Bein’ Fat and Polish: Carb-Loaded Vegan Pierogi

Oh-gy Pierogi! Damn, it’s good to be Polish.


Because although, yes, Italians have gnocchi and tortellini, and Americans have chicken dumplings or whatever, and Asian cultures have steamed buns and such, there is just not a good comparison between the joys of eating one of those definitely delicious foods and the mind-blowing physical experience of a perfectly pressed and presented pierogi.


Mmmmm sweet, salty, doughy deliciousness. Even on your thighs.

For those of you who may not be familiar with these Polish staples, pierogi are made by letting rise a simple dough, stuffing with any number of ingredients, pressing around the stuffing, and then boiling the dumplings to cook. The best way to enjoy them? Sauteed in the skillet, with some butter, margarine, or oil all up in there to get it snuggled and crisped. Oh, it’s perfection when you get a springy dough, a moist and plump middle, and a bit of crunch on your exterior that’s also a little salty on the tongue. And, of course, you gotta finish it off with a good sauce. Old schoolers will tell you a pyrohy is nothing without sour cream, and while I am inclined to agree, our diet is not. So, here, in addition to providing you with the recipe I used, which is done in the traditional eggless way, I also present you with two different (vegan) fillings I came up with and a fricking fabulous sauce that is creamy, tangy, and utilizes one can’t-live-without ingredient for most Poles (you know, besides sour cream): a good horseradish.

I used the dough recipe from Tasting Poland with MUCH success; the dough was smooth, easy to work with, not too sticky, and yielded very springy, firm pierogi when boiled – which, from my experience eating and making pierogi, is exactly what you’re looking for. Once the pierogi are properly stuffed and pressed into dumplings, drop them into boiling water and allow them to float to the top, stirring frequently enough to keep them from sticking to the bottom of the saucepan, sides of the saucepan, their pierogi friends…pretty much anything. They’re sticky while they boil! Once they float, boil them an additional 3-5 minutes, testing them for firmness, doneness, and a touch of spring when you gently push them. Imagine that they should resemble the Pillsbury dough boy in “pushback” when given a gentle but solid poke. Don’t be afraid to burn your finger.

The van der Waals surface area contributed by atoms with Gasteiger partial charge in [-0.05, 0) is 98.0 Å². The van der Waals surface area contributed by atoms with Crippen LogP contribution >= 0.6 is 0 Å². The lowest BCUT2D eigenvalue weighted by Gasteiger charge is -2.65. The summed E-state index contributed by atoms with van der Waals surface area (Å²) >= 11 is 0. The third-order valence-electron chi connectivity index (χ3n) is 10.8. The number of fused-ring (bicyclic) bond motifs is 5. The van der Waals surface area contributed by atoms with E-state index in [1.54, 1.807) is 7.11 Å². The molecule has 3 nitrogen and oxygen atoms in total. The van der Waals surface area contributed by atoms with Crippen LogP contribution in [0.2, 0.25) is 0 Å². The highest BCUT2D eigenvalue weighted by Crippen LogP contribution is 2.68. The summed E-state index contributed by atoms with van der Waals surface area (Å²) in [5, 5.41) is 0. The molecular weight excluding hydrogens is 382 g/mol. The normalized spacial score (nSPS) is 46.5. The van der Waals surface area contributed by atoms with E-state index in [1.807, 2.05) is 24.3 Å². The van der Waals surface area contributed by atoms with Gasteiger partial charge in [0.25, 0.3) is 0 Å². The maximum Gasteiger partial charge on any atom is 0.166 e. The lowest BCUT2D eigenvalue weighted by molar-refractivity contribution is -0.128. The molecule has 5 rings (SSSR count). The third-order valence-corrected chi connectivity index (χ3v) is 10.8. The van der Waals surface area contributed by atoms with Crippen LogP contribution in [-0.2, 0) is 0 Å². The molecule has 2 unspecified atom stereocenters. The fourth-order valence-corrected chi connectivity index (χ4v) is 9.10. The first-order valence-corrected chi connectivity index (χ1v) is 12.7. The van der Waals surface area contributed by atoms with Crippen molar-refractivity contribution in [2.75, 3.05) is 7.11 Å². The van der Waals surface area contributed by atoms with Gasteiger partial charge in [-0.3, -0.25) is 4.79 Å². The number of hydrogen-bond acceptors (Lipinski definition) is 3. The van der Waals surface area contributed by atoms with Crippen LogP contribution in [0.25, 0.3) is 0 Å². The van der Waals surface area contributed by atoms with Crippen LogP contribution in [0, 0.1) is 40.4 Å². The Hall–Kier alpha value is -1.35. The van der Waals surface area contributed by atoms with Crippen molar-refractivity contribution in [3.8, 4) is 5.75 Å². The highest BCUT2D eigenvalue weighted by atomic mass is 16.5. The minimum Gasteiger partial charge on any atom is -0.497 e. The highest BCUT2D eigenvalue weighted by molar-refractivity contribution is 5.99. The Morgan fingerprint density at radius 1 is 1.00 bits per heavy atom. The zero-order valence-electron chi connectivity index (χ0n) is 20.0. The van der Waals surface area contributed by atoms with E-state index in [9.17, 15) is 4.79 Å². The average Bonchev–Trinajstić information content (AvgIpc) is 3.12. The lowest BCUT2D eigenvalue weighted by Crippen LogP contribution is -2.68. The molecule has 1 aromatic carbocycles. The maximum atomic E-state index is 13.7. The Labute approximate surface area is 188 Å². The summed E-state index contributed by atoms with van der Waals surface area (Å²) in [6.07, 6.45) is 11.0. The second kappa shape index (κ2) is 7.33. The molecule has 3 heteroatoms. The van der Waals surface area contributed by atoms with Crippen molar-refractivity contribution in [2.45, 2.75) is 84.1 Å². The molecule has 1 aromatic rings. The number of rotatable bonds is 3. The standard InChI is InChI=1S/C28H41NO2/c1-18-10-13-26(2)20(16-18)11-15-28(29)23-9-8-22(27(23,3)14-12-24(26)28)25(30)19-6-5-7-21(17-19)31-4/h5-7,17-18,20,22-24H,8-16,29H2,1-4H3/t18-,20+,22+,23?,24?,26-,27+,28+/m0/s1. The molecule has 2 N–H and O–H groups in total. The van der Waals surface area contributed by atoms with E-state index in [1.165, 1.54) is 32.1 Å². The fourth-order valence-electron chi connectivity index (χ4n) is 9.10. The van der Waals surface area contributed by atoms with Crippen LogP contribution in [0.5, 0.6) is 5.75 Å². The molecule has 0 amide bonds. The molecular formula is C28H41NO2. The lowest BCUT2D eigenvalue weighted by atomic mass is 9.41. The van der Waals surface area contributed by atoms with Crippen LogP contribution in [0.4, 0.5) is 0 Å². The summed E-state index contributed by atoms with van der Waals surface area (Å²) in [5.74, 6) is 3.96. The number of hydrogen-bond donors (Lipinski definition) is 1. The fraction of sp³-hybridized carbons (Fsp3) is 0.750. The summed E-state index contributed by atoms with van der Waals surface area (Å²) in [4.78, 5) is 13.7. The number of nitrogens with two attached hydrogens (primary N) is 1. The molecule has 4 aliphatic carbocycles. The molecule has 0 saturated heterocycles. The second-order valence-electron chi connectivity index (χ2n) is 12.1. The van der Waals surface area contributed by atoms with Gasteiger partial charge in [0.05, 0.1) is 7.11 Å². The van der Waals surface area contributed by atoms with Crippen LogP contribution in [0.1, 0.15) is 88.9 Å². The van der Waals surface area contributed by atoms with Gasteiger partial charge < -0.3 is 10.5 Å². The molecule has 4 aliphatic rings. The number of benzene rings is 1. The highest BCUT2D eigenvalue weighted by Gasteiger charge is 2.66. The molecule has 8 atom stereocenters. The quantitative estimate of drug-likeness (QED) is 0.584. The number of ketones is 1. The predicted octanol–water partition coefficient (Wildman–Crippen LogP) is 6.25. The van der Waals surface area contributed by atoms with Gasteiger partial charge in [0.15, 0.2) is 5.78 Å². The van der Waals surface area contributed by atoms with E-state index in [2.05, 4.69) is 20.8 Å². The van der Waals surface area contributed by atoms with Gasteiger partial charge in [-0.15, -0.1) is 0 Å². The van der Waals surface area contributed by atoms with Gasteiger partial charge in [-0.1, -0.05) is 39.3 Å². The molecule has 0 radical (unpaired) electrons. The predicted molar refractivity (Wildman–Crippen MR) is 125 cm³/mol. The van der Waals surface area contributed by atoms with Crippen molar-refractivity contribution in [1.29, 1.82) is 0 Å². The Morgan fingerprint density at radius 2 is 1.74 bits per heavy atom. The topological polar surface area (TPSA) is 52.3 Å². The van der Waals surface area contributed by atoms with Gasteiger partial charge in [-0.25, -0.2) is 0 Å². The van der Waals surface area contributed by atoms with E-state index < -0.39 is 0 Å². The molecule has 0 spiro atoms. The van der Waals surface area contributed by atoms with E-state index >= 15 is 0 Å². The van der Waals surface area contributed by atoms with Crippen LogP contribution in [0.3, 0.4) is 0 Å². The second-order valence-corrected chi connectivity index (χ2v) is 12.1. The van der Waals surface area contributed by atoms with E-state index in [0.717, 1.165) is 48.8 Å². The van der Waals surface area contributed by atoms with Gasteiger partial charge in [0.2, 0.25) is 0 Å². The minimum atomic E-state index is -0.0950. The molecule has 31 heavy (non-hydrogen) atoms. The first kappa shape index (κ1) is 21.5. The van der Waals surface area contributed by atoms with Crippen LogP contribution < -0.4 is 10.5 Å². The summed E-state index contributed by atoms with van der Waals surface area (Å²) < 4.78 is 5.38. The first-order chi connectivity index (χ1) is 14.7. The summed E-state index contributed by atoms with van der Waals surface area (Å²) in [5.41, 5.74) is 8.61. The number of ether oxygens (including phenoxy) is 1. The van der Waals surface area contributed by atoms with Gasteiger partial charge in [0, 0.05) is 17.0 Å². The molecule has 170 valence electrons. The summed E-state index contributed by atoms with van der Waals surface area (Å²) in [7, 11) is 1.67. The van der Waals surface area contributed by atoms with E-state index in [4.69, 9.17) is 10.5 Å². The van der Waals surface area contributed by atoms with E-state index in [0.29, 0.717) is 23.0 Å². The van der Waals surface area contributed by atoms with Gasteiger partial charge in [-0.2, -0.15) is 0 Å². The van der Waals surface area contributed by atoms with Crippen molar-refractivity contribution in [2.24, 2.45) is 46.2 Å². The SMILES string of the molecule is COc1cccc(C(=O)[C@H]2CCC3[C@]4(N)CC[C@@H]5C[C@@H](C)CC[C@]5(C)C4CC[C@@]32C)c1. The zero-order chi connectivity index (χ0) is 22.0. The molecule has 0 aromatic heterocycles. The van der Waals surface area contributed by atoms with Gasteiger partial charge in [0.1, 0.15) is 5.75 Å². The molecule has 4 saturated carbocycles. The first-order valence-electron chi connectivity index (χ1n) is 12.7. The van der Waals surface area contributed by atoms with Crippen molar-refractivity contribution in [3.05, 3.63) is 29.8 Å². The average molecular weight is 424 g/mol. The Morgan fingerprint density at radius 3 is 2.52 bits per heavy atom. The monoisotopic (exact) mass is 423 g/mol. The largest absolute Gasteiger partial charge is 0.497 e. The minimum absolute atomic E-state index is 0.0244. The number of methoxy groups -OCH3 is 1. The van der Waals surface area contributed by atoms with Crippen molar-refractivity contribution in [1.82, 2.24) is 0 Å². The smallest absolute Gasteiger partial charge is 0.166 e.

Note: I used 100% whole wheat flour both times I made this dough and only found that I needed to add a bit more water and a bit more rising time, but that is typical of any baking or cooking done with whole wheat flour when a recipe doesn’t necessarily call for it. Expect approx. 1/4-1/2 c. extra water per batch, and about 5-10 extra min. of rising time.

Paper bag pierogis

These are just the leftover dumplings; imagine row upon row of orgasmic pierogi here instead.

Here’s a great reason to ask for paper instead of plastic if you forget your reusable bags at the grocery store (or if you like to walk to the liquor store and need something opaque for your return journey): you can use them to drain all that extra fluid from your freshly boiled pierogis lest you decide to throw them in all wet and end up with tiny burning droplets of oily liquid sun fire reigning down on you like arrows in a scene from 300. ‘Cause that happens. So, you’ll drain the boiled pierogis for a few minutes at least, then saute them on medium to medium-high heat in your fat of choice until they are your desired brown. We love Canoleo Soft Margarine because it’s vegan and genuinely tastes like salted butter, but is both not butter and not made from 100% canola oil like many other margarines. However, olive oil for savory pierogis, grapeseed oil for either savory or sweet pierogis, your favorite vegan margarine, or whatever oil/fat you please depending on your existent or non-existent dietary preferences should work just fine. I can’t recommend grapeseed oil enough for something new to try once in a while; it has a high flash point, neutral taste, and a lot of purported health benefits, including its high level of omega-6 fatty acids.

Sweet Filling: Apple-Cran
3 medium peeled apples, diced
~1/4 c. dried cranberries
brown sugar
a bit of lemon juice
fresh ground nutmeg